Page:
HPV is transmitted through intimate skin-to-skin contact, especially vaginal, anal, and oral sex. While most types of HPV don’t cause any symptoms or health problems, there are some high-risk HPV types that are known to cause cancer. With HPV being the most common sexually transmitted infection (STI) in the United States, it’s important to take steps to reduce your risk of becoming infected. Find out more about how condoms can aid in HPV prevention.
HPV Condom Effectiveness
Condoms are recommended as one of the ways to help prevent HPV infections. By wearing a condom every time you have sex, you can reduce the risk of HPV spreading from one person to another. It’s important to wear a condom from start to finish since any skin-to-skin contact with an infected area could cause the virus to spread. Male condoms are the most common option, but you can also consider using female condoms or dental dams as other barriers against infection.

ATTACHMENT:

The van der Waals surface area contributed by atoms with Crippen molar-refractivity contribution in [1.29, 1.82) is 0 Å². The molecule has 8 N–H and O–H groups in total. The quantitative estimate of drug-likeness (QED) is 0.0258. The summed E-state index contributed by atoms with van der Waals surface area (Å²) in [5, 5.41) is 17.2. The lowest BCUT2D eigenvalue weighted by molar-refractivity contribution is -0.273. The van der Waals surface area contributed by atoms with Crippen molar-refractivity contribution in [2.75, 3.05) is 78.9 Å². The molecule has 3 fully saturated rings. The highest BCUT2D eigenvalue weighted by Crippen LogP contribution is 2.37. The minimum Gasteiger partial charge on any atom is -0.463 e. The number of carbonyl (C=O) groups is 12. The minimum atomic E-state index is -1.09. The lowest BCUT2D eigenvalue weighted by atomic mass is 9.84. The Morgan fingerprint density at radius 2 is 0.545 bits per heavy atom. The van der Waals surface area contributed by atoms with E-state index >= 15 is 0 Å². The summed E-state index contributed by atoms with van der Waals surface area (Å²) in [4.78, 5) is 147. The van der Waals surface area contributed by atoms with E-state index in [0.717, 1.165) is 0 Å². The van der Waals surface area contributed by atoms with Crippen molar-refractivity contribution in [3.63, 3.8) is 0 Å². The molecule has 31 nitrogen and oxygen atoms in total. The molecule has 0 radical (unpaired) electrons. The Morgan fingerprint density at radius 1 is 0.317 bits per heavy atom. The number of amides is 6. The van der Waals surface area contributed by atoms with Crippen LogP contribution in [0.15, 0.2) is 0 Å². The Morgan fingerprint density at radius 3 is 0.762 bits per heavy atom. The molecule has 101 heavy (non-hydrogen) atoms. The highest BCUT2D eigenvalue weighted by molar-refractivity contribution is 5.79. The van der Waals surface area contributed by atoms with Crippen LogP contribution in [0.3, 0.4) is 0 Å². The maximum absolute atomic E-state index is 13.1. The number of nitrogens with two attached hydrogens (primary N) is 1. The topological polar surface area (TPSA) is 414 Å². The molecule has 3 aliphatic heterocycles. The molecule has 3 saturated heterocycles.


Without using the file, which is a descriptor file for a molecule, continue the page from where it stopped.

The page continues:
It’s unclear exactly how effective condoms are at protecting against HPV. While they do reduce the risk of infection, the level of protection is lower than that which condoms provide for many other STIs. Diseases like HIV, chlamydia, and gonorrhea are spread through urethral or vaginal secretions, so condoms are much more effective at preventing the spread of these infections.
Can You Still Get HPV If You Use a Condom?
Condoms are not 100% effective at preventing HPV transmission because they don’t cover the entire genital area. You’re still exposed to potentially infected areas of skin even when a condom is used during sex. Limiting your number of sex partners and getting the HPV vaccine can also help lower your risk of infection.
Tips for Using Condom
To make condoms as effective as possible, make sure you’re using them the right way. The following are some tips for using condoms correctly during sex:
- Put the condom on before any genital, anal, or oral contact takes place.
- Don’t apply any oil-based products (baby oil, petroleum jelly, lotion, etc.) since they may cause the condom to break.
- Store condoms in a cool, dry place.
- Don’t store condoms in a wallet since it could damage them.
- Don’t use expired condoms.
- Don’t reuse condoms.
Use condoms every time you have sex. In addition to reducing your risk for HPV, condoms protect against a number of other STIs.
- HPV and HPV Testing: American Cancer Society, 2019
- Condoms and STDs: Fact Sheet for Public Health Personnel: Centers for Disease Control and Prevention, 2013
- Male Condom Use: Centers for Disease Control and Prevention, 2016